Texas now holds four spots in the country’s top ten most populous cities list, with Austin pulling ahead to join Houston, San Antonio and Dallas in the latest U.S. Census Bureau report released Thursday.
According to the new report, Georgetown saw the fastest pace of growth in the country, with a 14.4% growth rate. In 2022 alone, Georgetown gained a staggering 10,887 new residents – passing even Dallas in that regard, which gained only 8,833 transplants despite its 1.3 million total population. Kyle and Leander ranked third and fourth respectively among cities with populations of 50,000 or more.
As for the Dallas-Fort Worth area, the town of Little Elm also found a spot in the top ten fastest growing cities in the U.S., placing fifth. In fact, Fort Worth as a whole gained more new residents in 2022 than any other city in the country, with a whopping 19,170 transplants now calling Cowtown their new home.
San Antonio, just behind Fort Worth and Phoenix, gained the third highest sheer number of new residents in the country and reached a total population of 1.47 million. In 2021, San Antonio ranked first in this list while Fort Worth placed third.
Texas’ overall population growth in 2022 finally crossed a new threshold of 30 million residents – only the second state ever to reach it. As new residents quite literally flood into the Lone Star state, the picture of how the housing market will likely behave moving forward becomes clearer when compared against the national backdrop of the country’s major metropolitan areas.
It’s no secret that Austin’s housing market is experiencing a season of cooling after its red-hot, record-shattering first couple of post-pandemic years – but, how does this stack up against the rest of the country? According to The National Association of Realtors’ latest report from March 2023, nationwide home sales fell 22.7 percent overall, significantly more than Texas’ 14 percent drop. The report called this gap proof of the “resilience of the region’s economy.”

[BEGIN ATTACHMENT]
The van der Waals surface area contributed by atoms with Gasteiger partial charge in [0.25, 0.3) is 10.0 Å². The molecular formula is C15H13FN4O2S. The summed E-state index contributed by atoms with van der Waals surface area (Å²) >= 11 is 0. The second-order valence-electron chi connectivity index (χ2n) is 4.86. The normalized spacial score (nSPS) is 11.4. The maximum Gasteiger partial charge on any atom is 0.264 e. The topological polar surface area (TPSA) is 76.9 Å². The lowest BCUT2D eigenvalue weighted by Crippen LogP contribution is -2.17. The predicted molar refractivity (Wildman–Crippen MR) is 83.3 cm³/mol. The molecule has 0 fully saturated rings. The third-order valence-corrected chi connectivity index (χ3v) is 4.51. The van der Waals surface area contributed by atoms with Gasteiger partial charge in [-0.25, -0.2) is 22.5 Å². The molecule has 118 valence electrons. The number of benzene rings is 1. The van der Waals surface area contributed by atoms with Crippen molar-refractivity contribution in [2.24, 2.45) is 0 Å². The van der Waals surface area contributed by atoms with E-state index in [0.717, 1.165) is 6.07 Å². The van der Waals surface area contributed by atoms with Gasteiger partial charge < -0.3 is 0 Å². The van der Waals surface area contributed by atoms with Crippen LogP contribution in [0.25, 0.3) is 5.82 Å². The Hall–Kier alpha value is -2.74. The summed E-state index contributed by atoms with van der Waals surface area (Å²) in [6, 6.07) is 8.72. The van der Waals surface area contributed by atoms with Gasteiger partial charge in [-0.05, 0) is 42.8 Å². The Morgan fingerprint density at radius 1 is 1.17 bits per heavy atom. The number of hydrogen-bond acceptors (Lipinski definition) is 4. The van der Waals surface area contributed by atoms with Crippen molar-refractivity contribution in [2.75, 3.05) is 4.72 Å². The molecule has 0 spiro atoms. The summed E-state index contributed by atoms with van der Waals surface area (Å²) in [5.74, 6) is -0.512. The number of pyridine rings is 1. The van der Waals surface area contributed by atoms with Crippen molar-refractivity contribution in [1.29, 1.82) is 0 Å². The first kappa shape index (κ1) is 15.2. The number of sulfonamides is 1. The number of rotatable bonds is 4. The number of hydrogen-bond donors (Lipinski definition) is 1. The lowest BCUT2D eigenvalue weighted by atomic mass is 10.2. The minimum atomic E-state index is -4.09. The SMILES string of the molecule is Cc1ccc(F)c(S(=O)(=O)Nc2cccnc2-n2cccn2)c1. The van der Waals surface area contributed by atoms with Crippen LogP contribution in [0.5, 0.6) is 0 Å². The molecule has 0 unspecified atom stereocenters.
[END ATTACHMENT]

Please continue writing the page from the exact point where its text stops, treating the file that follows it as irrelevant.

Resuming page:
In the latest Central Texas Housing Market Report, ABoR housing economist Dr. Clare Losey pointed to “inflation, the near doubling of mortgage rates, fear of a recession, and, most recently, stress in the banking system” as contributors to falling national home prices. Losey clarified that in Austin, however, “robust job and population growth have mitigated these effects” and allowed the city to remain “resilient and able to withstand broader economic turbulence effectively.”
“A normalizing housing market, along with more inventory, is unequivocally a good thing for buyers,” added Ashley Jackson, 2023 ABoR President. “Many Central Texas households would not have been able to attain homeownership had our market continued to experience record-breaking year-over-year gains in home prices.”
While the country undoubtedly navigates turbulent skies in its path back to a more stable economy, the durability of Austin and the state of Texas as a whole are encouraging signs for its now 30 million residents, who will likely see this period through with greater ease than the rest of the country. As the housing market continues to find its bearings in the current economic landscape, it’s never been more important to use a Realtor to help you navigate the market effectively from either side of the transaction.